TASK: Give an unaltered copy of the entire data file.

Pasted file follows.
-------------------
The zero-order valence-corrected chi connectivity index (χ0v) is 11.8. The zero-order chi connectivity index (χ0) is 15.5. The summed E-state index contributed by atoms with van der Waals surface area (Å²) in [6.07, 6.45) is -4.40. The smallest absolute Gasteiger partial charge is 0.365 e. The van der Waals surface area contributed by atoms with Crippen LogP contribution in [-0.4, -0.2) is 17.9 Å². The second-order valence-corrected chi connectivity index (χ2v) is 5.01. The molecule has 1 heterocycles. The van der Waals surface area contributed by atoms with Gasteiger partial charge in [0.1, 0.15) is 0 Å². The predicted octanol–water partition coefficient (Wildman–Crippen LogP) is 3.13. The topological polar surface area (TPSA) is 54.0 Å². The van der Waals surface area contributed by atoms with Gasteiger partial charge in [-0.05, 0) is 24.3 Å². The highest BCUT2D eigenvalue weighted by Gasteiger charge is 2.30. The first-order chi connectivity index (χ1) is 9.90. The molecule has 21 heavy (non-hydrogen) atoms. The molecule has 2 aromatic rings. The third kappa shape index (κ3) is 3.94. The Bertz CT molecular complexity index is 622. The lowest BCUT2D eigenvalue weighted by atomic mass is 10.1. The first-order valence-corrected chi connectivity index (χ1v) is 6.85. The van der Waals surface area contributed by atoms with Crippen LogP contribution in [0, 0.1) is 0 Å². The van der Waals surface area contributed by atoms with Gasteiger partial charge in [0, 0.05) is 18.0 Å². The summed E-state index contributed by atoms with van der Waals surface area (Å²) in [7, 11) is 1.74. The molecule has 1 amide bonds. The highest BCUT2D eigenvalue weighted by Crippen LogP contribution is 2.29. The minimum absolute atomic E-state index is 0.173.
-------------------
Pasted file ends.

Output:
The zero-order valence-corrected chi connectivity index (χ0v) is 11.8. The zero-order chi connectivity index (χ0) is 15.5. The summed E-state index contributed by atoms with van der Waals surface area (Å²) in [6.07, 6.45) is -4.40. The smallest absolute Gasteiger partial charge is 0.365 e. The van der Waals surface area contributed by atoms with Crippen LogP contribution in [-0.4, -0.2) is 17.9 Å². The second-order valence-corrected chi connectivity index (χ2v) is 5.01. The molecule has 1 heterocycles. The van der Waals surface area contributed by atoms with Gasteiger partial charge in [0.1, 0.15) is 0 Å². The predicted octanol–water partition coefficient (Wildman–Crippen LogP) is 3.13. The topological polar surface area (TPSA) is 54.0 Å². The van der Waals surface area contributed by atoms with Gasteiger partial charge in [-0.05, 0) is 24.3 Å². The highest BCUT2D eigenvalue weighted by Gasteiger charge is 2.30. The first-order chi connectivity index (χ1) is 9.90. The molecule has 21 heavy (non-hydrogen) atoms. The molecule has 2 aromatic rings. The third kappa shape index (κ3) is 3.94. The Bertz CT molecular complexity index is 622. The lowest BCUT2D eigenvalue weighted by atomic mass is 10.1. The first-order valence-corrected chi connectivity index (χ1v) is 6.85. The van der Waals surface area contributed by atoms with Crippen LogP contribution in [0, 0.1) is 0 Å². The van der Waals surface area contributed by atoms with Gasteiger partial charge in [0, 0.05) is 18.0 Å². The summed E-state index contributed by atoms with van der Waals surface area (Å²) in [7, 11) is 1.74. The molecule has 1 amide bonds. The highest BCUT2D eigenvalue weighted by Crippen LogP contribution is 2.29. The minimum absolute atomic E-state index is 0.173.